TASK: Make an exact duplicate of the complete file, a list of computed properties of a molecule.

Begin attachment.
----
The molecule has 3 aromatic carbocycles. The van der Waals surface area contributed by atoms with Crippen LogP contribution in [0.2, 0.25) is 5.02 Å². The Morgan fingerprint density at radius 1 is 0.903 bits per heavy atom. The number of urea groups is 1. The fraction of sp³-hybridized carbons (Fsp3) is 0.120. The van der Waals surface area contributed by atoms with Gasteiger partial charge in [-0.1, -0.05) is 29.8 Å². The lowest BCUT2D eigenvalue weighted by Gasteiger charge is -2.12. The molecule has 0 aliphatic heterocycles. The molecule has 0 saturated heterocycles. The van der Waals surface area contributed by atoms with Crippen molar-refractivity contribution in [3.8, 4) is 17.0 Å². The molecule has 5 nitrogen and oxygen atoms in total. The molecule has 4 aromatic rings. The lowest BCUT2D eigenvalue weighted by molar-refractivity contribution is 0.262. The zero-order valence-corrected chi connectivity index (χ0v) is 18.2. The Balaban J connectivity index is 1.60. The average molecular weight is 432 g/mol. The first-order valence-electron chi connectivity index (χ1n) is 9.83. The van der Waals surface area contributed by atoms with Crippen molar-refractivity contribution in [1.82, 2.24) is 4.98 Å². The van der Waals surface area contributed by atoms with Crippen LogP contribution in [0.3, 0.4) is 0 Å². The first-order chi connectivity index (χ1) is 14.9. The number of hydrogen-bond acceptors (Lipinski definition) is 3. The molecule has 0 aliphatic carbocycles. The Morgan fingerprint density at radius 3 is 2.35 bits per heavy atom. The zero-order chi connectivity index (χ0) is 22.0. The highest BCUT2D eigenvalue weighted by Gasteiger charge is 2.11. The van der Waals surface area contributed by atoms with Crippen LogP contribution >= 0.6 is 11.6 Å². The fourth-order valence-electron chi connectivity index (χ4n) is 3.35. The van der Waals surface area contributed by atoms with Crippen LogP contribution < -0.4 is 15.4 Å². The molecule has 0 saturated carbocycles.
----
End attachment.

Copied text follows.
The molecule has 3 aromatic carbocycles. The van der Waals surface area contributed by atoms with Crippen LogP contribution in [0.2, 0.25) is 5.02 Å². The Morgan fingerprint density at radius 1 is 0.903 bits per heavy atom. The number of urea groups is 1. The fraction of sp³-hybridized carbons (Fsp3) is 0.120. The van der Waals surface area contributed by atoms with Gasteiger partial charge in [-0.1, -0.05) is 29.8 Å². The lowest BCUT2D eigenvalue weighted by Gasteiger charge is -2.12. The molecule has 0 aliphatic heterocycles. The molecule has 0 saturated heterocycles. The van der Waals surface area contributed by atoms with Crippen molar-refractivity contribution in [3.8, 4) is 17.0 Å². The molecule has 5 nitrogen and oxygen atoms in total. The molecule has 4 aromatic rings. The lowest BCUT2D eigenvalue weighted by molar-refractivity contribution is 0.262. The zero-order valence-corrected chi connectivity index (χ0v) is 18.2. The Balaban J connectivity index is 1.60. The average molecular weight is 432 g/mol. The first-order valence-electron chi connectivity index (χ1n) is 9.83. The van der Waals surface area contributed by atoms with Crippen molar-refractivity contribution in [1.82, 2.24) is 4.98 Å². The van der Waals surface area contributed by atoms with Crippen LogP contribution in [0.3, 0.4) is 0 Å². The first-order chi connectivity index (χ1) is 14.9. The number of hydrogen-bond acceptors (Lipinski definition) is 3. The molecule has 0 aliphatic carbocycles. The Morgan fingerprint density at radius 3 is 2.35 bits per heavy atom. The zero-order chi connectivity index (χ0) is 22.0. The highest BCUT2D eigenvalue weighted by Gasteiger charge is 2.11. The van der Waals surface area contributed by atoms with Crippen LogP contribution >= 0.6 is 11.6 Å². The fourth-order valence-electron chi connectivity index (χ4n) is 3.35. The van der Waals surface area contributed by atoms with Crippen LogP contribution < -0.4 is 15.4 Å². The molecule has 0 saturated carbocycles.